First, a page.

Sporting Colours

Sporting colours, more often known merely as colours or house-colours, are awarded to members of a university or school who have excelled in a sport. Colours are traditionally worn in or on scarves, ties, blazers, gowns, cuff-links, and other items of apparel. The award system gives rise to phrases such as an Oxford Blue, meaning a person who was awarded a Blue by the University of Oxford.

In some award schemes, it is possible to receive a half colour, such as a Half-Blue. Typically, a given institution will award a single colour; for example, Cambridge and Oxford awards are different shades of blue, and the University of London awards a Purple.

American universities tend to award a varsity letter rather than a colour.

The system is common in the majority of British independent schools and old schools of Australia and Sri Lanka. Often blazers are given to denote pupils who have achieved in a sport. The blazers are often distinct from the standard school blazer though often colours simply take the form of embellished arms or braided cord or ribbon edging on the standard blazer. Ties are also used as a common way of displaying representative colours.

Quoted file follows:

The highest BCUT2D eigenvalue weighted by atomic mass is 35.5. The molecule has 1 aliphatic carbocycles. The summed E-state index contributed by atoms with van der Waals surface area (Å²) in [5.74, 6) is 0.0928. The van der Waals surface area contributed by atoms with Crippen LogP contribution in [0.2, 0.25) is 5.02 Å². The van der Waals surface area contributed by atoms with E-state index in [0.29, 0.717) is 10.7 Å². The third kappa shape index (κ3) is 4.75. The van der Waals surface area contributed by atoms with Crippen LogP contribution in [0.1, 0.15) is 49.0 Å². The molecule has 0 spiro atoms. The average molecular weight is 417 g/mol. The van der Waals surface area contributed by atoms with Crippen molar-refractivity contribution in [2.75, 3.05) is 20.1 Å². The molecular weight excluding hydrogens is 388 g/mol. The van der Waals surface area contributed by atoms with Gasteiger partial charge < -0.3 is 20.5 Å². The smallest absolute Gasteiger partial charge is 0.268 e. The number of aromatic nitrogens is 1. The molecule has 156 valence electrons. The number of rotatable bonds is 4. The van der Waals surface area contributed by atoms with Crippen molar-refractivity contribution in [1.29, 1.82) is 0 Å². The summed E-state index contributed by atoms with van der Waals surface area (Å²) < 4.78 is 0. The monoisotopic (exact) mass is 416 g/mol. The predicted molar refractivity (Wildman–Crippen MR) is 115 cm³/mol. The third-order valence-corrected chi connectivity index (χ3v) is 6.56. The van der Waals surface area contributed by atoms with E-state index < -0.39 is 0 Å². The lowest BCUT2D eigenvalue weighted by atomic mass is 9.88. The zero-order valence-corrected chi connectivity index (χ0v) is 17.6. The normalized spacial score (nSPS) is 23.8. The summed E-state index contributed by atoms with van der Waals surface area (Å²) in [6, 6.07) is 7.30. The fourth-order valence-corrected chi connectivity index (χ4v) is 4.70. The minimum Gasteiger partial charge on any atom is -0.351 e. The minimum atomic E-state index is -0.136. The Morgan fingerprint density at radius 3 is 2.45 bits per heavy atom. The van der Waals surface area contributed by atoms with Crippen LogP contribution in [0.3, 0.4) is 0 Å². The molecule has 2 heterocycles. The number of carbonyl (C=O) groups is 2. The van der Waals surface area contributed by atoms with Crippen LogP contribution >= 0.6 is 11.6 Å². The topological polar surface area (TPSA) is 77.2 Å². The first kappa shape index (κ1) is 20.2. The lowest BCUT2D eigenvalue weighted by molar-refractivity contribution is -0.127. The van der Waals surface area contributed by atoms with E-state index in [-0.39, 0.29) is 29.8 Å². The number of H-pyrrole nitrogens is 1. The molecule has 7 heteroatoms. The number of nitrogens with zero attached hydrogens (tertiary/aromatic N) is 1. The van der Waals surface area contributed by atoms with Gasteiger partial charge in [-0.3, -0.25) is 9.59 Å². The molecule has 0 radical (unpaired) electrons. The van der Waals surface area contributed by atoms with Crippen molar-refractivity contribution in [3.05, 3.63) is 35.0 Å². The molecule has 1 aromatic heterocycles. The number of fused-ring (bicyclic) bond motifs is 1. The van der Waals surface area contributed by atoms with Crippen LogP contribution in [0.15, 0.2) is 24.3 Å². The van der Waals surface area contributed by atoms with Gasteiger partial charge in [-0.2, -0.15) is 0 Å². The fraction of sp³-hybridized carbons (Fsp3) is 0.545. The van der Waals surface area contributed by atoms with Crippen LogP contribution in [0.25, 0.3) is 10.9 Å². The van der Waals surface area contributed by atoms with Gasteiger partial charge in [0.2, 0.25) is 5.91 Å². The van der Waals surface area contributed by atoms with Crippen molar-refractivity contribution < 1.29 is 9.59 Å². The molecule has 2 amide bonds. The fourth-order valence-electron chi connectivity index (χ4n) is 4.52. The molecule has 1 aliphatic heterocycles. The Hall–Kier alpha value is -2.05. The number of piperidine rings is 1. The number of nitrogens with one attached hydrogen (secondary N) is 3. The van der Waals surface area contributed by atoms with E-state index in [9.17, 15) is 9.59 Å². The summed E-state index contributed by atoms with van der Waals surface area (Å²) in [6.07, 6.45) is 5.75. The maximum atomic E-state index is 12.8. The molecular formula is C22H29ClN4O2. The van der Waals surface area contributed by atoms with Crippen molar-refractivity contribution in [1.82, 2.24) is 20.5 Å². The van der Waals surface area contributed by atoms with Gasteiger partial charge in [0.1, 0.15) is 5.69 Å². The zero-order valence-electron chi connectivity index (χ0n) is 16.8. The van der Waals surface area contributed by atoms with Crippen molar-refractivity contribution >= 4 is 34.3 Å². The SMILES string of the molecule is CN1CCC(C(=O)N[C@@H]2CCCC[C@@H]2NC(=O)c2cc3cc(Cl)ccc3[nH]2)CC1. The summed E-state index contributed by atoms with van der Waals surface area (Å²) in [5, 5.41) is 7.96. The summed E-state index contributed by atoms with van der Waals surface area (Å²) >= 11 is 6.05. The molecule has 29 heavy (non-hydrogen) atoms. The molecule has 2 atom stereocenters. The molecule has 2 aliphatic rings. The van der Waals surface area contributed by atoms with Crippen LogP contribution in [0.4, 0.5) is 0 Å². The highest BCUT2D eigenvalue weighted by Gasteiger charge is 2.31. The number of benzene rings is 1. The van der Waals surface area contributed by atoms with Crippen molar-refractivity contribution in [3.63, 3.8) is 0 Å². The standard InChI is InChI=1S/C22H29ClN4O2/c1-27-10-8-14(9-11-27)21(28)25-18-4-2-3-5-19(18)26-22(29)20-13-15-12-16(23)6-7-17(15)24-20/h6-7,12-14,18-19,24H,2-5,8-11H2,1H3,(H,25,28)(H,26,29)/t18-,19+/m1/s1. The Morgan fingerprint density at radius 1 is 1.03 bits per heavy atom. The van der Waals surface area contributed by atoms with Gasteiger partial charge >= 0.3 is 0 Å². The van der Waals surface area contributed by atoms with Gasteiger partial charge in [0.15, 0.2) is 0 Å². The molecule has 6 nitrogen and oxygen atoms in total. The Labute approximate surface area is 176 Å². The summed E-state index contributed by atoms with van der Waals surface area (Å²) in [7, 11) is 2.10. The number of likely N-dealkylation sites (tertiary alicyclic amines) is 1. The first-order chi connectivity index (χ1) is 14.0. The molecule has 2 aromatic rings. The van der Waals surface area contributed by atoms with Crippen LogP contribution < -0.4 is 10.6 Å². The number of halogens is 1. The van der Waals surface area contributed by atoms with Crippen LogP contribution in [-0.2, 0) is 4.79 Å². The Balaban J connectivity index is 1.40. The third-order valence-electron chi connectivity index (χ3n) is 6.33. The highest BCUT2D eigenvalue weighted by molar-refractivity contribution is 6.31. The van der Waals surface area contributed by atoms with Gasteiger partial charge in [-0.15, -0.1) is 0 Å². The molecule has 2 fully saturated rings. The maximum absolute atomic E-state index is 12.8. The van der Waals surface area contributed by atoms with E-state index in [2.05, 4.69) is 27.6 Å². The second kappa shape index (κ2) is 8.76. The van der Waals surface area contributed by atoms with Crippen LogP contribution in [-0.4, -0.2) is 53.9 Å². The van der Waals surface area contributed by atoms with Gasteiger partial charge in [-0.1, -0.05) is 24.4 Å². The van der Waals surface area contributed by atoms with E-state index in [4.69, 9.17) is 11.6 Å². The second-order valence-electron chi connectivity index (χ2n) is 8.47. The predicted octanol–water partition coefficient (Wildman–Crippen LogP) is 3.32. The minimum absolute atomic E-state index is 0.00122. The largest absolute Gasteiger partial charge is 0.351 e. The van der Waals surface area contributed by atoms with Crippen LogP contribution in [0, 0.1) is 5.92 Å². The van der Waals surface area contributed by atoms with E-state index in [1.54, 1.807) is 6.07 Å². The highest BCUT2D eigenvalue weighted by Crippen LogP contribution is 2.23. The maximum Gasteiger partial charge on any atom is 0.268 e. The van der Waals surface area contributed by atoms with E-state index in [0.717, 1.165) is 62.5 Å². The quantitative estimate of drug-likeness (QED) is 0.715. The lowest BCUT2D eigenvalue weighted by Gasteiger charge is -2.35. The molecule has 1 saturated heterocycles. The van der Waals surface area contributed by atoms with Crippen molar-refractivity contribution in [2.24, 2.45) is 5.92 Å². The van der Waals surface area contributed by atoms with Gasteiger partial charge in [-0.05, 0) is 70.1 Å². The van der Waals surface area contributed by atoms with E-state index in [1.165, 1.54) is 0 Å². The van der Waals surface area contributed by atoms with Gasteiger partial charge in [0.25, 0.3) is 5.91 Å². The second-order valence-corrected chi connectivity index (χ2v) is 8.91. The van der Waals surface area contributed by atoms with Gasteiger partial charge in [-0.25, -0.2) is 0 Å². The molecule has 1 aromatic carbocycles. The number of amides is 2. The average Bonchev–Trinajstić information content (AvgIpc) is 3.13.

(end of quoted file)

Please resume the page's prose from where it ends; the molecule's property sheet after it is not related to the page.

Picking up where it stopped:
• Oxford University, Oxford University Rifle Club Half Blue blazer and tie.

  • Cambridge University Half Blue blazer and bow tie.

  • An example of a blazer pocket from Carey Baptist Grammar School with school colours in umpiring and musical theatre, as well as house colours and music insignia. Pockets are a common method of displaying awards.

Famous quotes containing the words colours and/or sporting:

    Your wits can’t thicken in that soft moist air, on those white springy roads, in those misty rushes and brown bogs, on those hillsides of granite rocks and magenta heather. You’ve no such colours in the sky, no such lure in the distances, no such sadness in the evenings. Oh the dreaming! the dreaming! the torturing, heart-scalding, never satisfying dreaming, dreaming, dreaming, dreaming!
    George Bernard Shaw (1856–1950)

    I once heard of a murderer who propped his two victims up against a chess board in sporting attitudes and was able to get as far as Seattle before his crime was discovered.
    Robert Benchley (1889–1945)